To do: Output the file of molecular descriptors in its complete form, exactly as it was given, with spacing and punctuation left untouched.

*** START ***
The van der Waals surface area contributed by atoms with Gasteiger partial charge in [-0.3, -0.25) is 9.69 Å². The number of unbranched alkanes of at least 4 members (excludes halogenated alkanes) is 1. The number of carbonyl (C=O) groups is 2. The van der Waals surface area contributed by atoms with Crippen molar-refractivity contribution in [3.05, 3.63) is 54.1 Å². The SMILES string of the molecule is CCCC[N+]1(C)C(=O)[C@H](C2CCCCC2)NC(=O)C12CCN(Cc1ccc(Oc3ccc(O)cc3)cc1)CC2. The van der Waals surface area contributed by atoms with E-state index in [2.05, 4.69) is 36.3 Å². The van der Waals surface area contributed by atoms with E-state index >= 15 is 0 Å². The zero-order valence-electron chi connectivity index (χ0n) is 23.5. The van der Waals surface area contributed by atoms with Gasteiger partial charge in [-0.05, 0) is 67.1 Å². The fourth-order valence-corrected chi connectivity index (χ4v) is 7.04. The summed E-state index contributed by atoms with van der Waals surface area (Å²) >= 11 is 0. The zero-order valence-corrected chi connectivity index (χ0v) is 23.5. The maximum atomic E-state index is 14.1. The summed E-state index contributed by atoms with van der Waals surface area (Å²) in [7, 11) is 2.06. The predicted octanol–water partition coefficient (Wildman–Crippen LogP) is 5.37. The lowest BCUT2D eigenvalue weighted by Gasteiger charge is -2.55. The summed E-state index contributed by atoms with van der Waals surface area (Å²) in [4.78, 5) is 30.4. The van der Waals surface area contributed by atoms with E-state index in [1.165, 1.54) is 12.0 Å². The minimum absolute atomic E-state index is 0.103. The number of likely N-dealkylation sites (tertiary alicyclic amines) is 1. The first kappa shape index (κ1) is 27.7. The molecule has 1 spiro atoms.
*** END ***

The van der Waals surface area contributed by atoms with Gasteiger partial charge in [-0.3, -0.25) is 9.69 Å². The number of unbranched alkanes of at least 4 members (excludes halogenated alkanes) is 1. The number of carbonyl (C=O) groups is 2. The van der Waals surface area contributed by atoms with Crippen molar-refractivity contribution in [3.05, 3.63) is 54.1 Å². The SMILES string of the molecule is CCCC[N+]1(C)C(=O)[C@H](C2CCCCC2)NC(=O)C12CCN(Cc1ccc(Oc3ccc(O)cc3)cc1)CC2. The van der Waals surface area contributed by atoms with E-state index in [2.05, 4.69) is 36.3 Å². The van der Waals surface area contributed by atoms with E-state index >= 15 is 0 Å². The zero-order valence-electron chi connectivity index (χ0n) is 23.5. The van der Waals surface area contributed by atoms with Gasteiger partial charge in [-0.05, 0) is 67.1 Å². The fourth-order valence-corrected chi connectivity index (χ4v) is 7.04. The summed E-state index contributed by atoms with van der Waals surface area (Å²) >= 11 is 0. The zero-order valence-corrected chi connectivity index (χ0v) is 23.5. The maximum atomic E-state index is 14.1. The summed E-state index contributed by atoms with van der Waals surface area (Å²) in [7, 11) is 2.06. The predicted octanol–water partition coefficient (Wildman–Crippen LogP) is 5.37. The lowest BCUT2D eigenvalue weighted by Gasteiger charge is -2.55. The summed E-state index contributed by atoms with van der Waals surface area (Å²) in [4.78, 5) is 30.4. The van der Waals surface area contributed by atoms with E-state index in [1.165, 1.54) is 12.0 Å². The minimum absolute atomic E-state index is 0.103. The number of likely N-dealkylation sites (tertiary alicyclic amines) is 1. The first kappa shape index (κ1) is 27.7. The molecule has 1 spiro atoms.